Someone may develop iatrophobia if they experience a fear of medical examinations, whether a physical examination or an in-depth discussion about their medical history. For example, someone may feel very uncomfortable about allowing a doctor to examine their breasts, rectum, or genitals, causing them to avoid seeking help for symptoms related to these areas [6].

Similarly, they might be afraid because of an experience of past physical or sexual abuse that contributes to a fear of being touched by others or be afraid of showing scars or marks on their body that might require them to divulge information to their doctor about a traumatic event [4]. Thus, iatrophobia may occur alongside a diagnosis of PTSD, or as the only disorder related to this event.

Diagnosing iatrophobia

Many people live with their fear and avoid the stimulus that causes it, thus contributing to many specific phobias going undiagnosed [3]. This is especially true of iatrophobia, as many people with this phobia will continue to avoid their doctor due to their fear and thus never receive a diagnosis.

If you think you have iatrophobia it is important to seek a diagnosis to receive appropriate treatment and prevent worsening physical and mental health. If you don’t feel able to go to your regular doctor, this consultation could take place over the phone or with a mental health professional, which may reduce your feelings of anxiety.

To diagnose iatrophobia, you will be asked questions about your symptoms relating to diagnostic criteria for a specific phobia from the DSM-5, which includes [2]:

  • Anticipating or being faced with the stimulus (the doctor) causes intense feelings of anxiety, which may lead to prolonged or repeated avoidance.
  • The associated symptoms cause distress and impair social and/or professional functioning.
  • The level of fear and anxiety is disproportionate to the potential danger or outcome.
  • These symptoms have persisted for at least 6 months.
  • These symptoms cannot be explained by another condition, such as obsessive-compulsive disorder (OCD), post-traumatic stress disorder (PTSD), or social anxiety.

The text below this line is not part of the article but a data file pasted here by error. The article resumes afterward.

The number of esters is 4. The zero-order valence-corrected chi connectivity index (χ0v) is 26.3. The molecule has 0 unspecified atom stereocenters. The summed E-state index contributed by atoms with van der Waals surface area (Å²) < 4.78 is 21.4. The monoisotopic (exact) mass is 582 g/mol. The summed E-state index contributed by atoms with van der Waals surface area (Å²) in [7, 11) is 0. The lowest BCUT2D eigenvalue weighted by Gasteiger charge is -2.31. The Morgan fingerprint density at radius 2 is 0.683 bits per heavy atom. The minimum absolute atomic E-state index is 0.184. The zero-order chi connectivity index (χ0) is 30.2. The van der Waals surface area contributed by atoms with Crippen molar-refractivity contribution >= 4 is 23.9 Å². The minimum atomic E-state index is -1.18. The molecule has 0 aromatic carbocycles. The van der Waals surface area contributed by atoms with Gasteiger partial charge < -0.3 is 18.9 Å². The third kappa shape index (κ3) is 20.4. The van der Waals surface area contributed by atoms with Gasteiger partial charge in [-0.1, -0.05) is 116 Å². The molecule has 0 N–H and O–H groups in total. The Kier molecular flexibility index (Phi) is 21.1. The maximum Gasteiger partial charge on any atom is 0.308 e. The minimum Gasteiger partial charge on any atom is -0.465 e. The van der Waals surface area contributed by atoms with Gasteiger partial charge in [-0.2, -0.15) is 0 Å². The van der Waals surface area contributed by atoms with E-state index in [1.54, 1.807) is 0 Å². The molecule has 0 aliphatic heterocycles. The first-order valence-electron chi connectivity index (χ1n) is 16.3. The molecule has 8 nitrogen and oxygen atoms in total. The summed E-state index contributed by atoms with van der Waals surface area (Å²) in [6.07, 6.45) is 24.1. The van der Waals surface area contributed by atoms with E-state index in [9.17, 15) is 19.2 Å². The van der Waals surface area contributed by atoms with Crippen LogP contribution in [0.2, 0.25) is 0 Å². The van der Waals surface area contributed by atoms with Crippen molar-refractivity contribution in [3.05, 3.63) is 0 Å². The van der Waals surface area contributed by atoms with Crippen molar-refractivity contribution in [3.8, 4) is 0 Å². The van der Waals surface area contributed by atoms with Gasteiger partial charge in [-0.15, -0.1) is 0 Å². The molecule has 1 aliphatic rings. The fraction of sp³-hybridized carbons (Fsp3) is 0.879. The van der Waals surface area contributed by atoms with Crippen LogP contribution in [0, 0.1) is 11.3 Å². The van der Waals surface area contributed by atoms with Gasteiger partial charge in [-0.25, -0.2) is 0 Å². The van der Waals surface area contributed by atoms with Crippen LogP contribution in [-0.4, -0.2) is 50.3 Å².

Treatment for iatrophobia

Due to the nature of iatrophobia, the first step to treating the condition is the development of a trusting therapeutic relationship, in which the individual feels heard and supported. Without this, symptoms may not be effectively managed and may worsen [1].

The effectiveness of treatment for certain kinds of specific phobias has not yet been well researched, so different phobias can potentially require different treatment. Treatment for phobias typically involves systematic exposure and desensitization, to gradually decrease the fear associated with the stimulus [9][10].


  • Behavioral therapy: Therapy such as cognitive behavioral therapy (CBT) can help to change emotional responses and behaviors that have been conditioned as a response to fear, by providing skills to tolerate distress, reducing extreme fear responses, and teaching helpful coping strategies [3][11].
  • Exposure and Response Prevention: ERP is a type of CBT, initially designed to treat OCD but also effective in trauma and anxiety disorders, in which the individual is exposed to the stimulus that creates anxiety and taught to recondition their response, thereby preventing negative emotions and behaviors [9].
  • EMDR: Eye movement desensitization and reprocessing (EMDR) is a specialized therapy, used to treat trauma. EMDR uses gradual exposure to anxiety-provoking stimulus to desensitize the individual, increase distress tolerance, and reduce emotional responses [12].
  • Virtual reality therapy: Virtual reality therapy is a new treatment that allows for exposure to a distressing stimulus through virtual reality, as a way to gradually desensitize the individual in a safe environment, eventually leading to real exposure to the trigger once they have an increased tolerance [3][13].
  • Other therapies: Interpersonal therapy, family therapy, and other forms of therapeutic intervention may also be useful, in which the individual can receive support and validation, with the aim to reduce negative emotions associated with their phobia [11].